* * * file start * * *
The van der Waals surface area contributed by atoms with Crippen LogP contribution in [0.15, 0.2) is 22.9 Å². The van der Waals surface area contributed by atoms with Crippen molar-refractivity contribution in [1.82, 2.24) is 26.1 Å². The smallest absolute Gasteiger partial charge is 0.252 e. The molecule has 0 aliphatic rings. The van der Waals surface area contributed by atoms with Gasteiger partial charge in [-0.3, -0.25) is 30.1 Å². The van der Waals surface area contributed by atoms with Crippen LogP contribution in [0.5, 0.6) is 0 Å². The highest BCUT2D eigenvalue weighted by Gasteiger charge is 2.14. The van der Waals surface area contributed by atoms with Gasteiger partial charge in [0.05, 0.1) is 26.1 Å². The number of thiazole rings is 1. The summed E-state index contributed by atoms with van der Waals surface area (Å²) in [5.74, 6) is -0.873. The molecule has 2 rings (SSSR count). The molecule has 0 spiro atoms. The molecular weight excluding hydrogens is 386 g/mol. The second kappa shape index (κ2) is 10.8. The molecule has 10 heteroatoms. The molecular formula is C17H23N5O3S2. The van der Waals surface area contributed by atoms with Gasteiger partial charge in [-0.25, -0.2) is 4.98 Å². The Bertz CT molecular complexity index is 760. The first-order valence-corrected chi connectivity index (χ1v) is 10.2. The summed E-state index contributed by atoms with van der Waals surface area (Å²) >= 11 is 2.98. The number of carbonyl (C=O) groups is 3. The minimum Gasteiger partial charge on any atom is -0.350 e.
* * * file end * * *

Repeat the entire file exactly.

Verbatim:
The van der Waals surface area contributed by atoms with Crippen LogP contribution in [0.15, 0.2) is 22.9 Å². The van der Waals surface area contributed by atoms with Crippen molar-refractivity contribution in [1.82, 2.24) is 26.1 Å². The smallest absolute Gasteiger partial charge is 0.252 e. The molecule has 0 aliphatic rings. The van der Waals surface area contributed by atoms with Gasteiger partial charge in [-0.3, -0.25) is 30.1 Å². The van der Waals surface area contributed by atoms with Crippen LogP contribution in [0.5, 0.6) is 0 Å². The highest BCUT2D eigenvalue weighted by Gasteiger charge is 2.14. The van der Waals surface area contributed by atoms with Gasteiger partial charge in [0.05, 0.1) is 26.1 Å². The number of thiazole rings is 1. The summed E-state index contributed by atoms with van der Waals surface area (Å²) in [5.74, 6) is -0.873. The molecule has 2 rings (SSSR count). The molecule has 0 spiro atoms. The molecular weight excluding hydrogens is 386 g/mol. The second kappa shape index (κ2) is 10.8. The molecule has 10 heteroatoms. The molecular formula is C17H23N5O3S2. The van der Waals surface area contributed by atoms with Gasteiger partial charge in [-0.25, -0.2) is 4.98 Å². The Bertz CT molecular complexity index is 760. The first-order valence-corrected chi connectivity index (χ1v) is 10.2. The summed E-state index contributed by atoms with van der Waals surface area (Å²) >= 11 is 2.98. The number of carbonyl (C=O) groups is 3. The minimum Gasteiger partial charge on any atom is -0.350 e.